Landon v. Mapco, Inc.

Annotate this Case

405 N.W.2d 825 (1987)

Bonnie LANDON, Appellee, v. MAPCO, INC., Appellant.

No. 86-421.

Supreme Court of Iowa.

May 13, 1987.

As Amended June 12, 1987.

*826 Myron L. Gookin of Foss, Kuiken & Gookin, P.C., Fairfield, for appellant.

Edwin F. Kelly of Kelly & Morrissey, Fairfield, for appellee.


CARTER, Justice.

Defendant, Mapco, Inc., appeals from a judgment in favor of plaintiff, Bonnie Landon, in an action seeking recovery for (1) alleged consumer credit violations under Iowa Code chapter 537 (1985) (ICCC); (2) breach of contract; and (3) trespass. Following special verdicts by the jury, the court entered judgment for the plaintiff in the sum of $243.20 for breach of contract and $378.29 as actual damages sustained from ICCC violations. No damages were awarded on the trespass count, although the jury found that a trespass had been committed. Punitive damages of $1000 were awarded. In response to posttrial motions, the trial court also awarded the plaintiff statutory penalties of $200 for violations of the ICCC and attorney fees of $1000.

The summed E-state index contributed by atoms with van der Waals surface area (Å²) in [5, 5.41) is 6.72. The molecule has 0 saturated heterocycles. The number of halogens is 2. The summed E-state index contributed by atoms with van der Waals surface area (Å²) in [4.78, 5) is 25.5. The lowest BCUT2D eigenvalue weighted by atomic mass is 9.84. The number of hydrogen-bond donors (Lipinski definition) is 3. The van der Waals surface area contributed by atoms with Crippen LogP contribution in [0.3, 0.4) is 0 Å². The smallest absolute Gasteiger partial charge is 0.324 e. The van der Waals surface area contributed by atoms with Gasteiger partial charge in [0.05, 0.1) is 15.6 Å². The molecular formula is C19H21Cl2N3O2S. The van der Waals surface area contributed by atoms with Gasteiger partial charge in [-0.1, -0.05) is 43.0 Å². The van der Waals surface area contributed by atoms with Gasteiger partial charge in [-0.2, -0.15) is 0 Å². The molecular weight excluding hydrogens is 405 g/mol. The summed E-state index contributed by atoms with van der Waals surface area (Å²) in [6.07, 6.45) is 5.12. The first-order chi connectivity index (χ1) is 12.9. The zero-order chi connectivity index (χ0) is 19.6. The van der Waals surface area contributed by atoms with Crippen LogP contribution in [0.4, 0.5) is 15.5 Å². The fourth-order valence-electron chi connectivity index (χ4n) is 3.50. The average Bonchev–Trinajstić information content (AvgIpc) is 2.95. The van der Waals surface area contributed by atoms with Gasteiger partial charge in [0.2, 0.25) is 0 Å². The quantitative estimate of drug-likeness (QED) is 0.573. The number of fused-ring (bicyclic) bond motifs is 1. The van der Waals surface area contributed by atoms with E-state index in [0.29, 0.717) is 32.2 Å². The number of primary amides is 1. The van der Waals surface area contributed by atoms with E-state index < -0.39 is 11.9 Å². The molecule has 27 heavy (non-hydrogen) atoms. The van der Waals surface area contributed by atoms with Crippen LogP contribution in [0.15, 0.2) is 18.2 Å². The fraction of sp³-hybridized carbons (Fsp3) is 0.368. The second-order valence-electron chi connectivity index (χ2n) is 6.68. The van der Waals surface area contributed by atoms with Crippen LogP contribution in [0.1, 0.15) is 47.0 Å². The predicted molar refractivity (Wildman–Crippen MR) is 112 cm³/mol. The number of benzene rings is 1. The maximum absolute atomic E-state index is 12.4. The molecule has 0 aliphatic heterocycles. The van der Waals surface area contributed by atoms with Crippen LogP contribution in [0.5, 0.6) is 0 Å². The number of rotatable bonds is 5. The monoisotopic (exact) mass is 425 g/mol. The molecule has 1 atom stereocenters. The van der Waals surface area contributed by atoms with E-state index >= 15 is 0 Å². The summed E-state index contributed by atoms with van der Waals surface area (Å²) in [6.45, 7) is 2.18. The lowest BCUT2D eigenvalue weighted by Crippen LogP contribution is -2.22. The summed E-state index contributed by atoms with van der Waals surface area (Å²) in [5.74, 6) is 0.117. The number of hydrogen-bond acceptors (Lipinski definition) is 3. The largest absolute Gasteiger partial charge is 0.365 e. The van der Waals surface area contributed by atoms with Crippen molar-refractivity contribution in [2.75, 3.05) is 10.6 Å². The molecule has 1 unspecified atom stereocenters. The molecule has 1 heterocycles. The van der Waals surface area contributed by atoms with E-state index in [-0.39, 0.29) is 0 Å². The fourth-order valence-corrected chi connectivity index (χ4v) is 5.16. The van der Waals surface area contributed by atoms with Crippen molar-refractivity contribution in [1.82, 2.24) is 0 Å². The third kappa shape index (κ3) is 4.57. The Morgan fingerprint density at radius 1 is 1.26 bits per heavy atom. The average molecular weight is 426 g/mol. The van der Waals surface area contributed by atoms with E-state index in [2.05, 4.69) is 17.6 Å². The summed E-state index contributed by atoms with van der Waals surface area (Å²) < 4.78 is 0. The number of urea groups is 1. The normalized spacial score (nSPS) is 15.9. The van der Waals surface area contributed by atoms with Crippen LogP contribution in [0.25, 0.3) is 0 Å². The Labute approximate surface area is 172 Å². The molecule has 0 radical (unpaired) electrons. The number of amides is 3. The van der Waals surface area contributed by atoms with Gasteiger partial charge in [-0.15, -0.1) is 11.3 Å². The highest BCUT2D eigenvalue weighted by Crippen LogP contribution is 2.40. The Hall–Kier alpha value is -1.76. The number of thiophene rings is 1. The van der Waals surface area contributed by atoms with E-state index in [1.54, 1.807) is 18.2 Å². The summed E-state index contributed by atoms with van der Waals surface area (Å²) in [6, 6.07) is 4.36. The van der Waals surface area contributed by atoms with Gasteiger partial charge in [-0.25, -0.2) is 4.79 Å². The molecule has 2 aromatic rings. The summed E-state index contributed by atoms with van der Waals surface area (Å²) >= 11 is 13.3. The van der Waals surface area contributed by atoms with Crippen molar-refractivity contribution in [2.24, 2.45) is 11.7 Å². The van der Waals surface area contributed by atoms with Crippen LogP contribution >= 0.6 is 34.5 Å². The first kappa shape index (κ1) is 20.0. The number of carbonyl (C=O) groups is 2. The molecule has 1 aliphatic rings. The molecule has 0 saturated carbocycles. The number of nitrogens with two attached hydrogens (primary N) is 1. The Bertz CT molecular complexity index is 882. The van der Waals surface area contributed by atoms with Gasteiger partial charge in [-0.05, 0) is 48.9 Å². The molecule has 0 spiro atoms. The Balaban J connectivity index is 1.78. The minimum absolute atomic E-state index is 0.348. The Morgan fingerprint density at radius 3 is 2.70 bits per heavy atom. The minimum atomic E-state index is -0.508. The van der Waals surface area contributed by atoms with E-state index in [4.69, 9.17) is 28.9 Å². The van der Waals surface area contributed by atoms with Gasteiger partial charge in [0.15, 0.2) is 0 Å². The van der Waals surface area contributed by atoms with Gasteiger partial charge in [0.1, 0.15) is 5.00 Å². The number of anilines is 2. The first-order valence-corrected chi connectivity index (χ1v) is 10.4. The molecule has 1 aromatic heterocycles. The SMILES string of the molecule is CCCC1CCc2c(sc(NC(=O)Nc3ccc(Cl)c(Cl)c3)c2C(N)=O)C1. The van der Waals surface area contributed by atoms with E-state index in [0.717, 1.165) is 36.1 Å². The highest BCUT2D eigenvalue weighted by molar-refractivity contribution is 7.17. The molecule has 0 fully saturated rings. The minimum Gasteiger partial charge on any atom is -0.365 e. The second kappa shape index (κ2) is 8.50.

Defendant asserts that the court erred in submitting alleged ICCC violations to the jury because the transactions involved did not constitute consumer credit transactions. It further urges that the award of punitive damages was contrary to law. Plaintiff has cross appealed, asserting that she is entitled to a partial new trial on punitive damages because the district court erroneously excluded deposition testimony of defendant's manager bearing on the issue of malice. She also argues that the amount of attorney fees and statutory penalties awarded by the district court was too low. Upon our consideration of all of these issues, we affirm the judgment of the district court.